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Indians place Edwin Encarnacion on 10-day disabled list

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Indians first baseman/DH Edwin Encarnacion has been placed on the 10-day disabled list with a right hand contusion. Encarnacion was lifted in the first inning of Friday’s 1-0 loss to the White Sox and there was some concern that he might have sustained a left biceps injury, but an MRI failed to uncover anything substantial.

The bruise on his right hand, meanwhile, dates back to a hit-by-pitch on July 15. While Encarnacion has been receiving treatment for the bruise, manager Terry Francona pointed out that he’s also been overcompensating for his lack of mobility (as Encarnacion himself put it, he’s “swinging with one hand,” which could very well aggravate a more serious injury) and could use the extra time to rest and rehabilitate before the club makes its final push for the postseason this fall. The 35-year-old slugger has slashed just .229/.317/.461 with 25 home runs and a .778 OPS in 442 PA this year.

In a corresponding move, infielder Yandy Diaz has been called up from Triple-A Columbus to take Encarnacion’s spot on the roster. Diaz, 26, has seen just four games at the major-league level in 2018, during which he went 7-for-14 with a triple and two RBI. He’s impressed at the Triple-A level too, batting .293/.409/.388 with 27 extra-base hits and 40 RBI in 426 PA.

Umpire Cory Blaser made two atrocious calls in the top of the 11th inning

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The Astros walked off 3-2 winners in the bottom of the 11th inning of ALCS Game 2 against the Yankees. Carlos Correa struck the winning blow, sending a first-pitch fastball from J.A. Happ over the fence in right field at Minute Maid Park, ending nearly five hours of baseball on Sunday night.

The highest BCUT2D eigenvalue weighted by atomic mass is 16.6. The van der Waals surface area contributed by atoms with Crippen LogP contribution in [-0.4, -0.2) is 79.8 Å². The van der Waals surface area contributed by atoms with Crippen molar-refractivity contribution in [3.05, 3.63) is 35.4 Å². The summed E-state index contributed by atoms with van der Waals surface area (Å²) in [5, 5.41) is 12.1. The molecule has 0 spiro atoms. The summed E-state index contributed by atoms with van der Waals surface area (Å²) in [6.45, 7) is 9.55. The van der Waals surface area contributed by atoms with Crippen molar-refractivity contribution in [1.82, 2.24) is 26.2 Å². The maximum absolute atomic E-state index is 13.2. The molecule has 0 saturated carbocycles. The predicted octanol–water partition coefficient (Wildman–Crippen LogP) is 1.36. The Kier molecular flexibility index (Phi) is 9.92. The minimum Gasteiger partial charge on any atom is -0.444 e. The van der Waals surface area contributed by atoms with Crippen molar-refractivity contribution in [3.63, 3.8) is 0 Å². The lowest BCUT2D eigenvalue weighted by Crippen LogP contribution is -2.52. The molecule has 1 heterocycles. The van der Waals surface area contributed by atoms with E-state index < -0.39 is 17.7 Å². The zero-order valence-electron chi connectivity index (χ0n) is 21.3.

Correa’s heroics were precipitated by two highly questionable calls by home plate umpire Cory Blaser in the top half of the 11th.

Astros reliever Joe Smith walked Edwin Encarnación with two outs, prompting manager A.J. Hinch to bring in Ryan Pressly. Pressly, however, served up a single to left field to Brett Gardner, putting runners on first and second with two outs. Hinch again came out to the mound, this time bringing Josh James to face power-hitting catcher Gary Sánchez.

James and Sánchez had an epic battle. Sánchez fell behind 0-2 on a couple of foul balls, proceeded to foul off five of the next six pitches. On the ninth pitch of the at-bat, Sánchez appeared to swing and miss at an 87 MPH slider in the dirt for strike three and the final out of the inning. However, Blaser ruled that Sánchez tipped the ball, extending the at-bat. Replays showed clearly that Sánchez did not make contact at all with the pitch. James then threw a 99 MPH fastball several inches off the plate outside that Blaser called for strike three. Sánchez, who shouldn’t have seen a 10th pitch, was upset at what appeared to be a make-up call.

The rest, as they say, is history. One pitch later, the Astros evened up the ALCS at one game apiece. Obviously, Blaser’s mistakes in a way cancel each other out, and neither of them caused Happ to throw a poorly located fastball to Correa. It is postseason baseball, however, and umpires are as much under the microscope as the players and managers. Those were two particularly atrocious judgments by Blaser.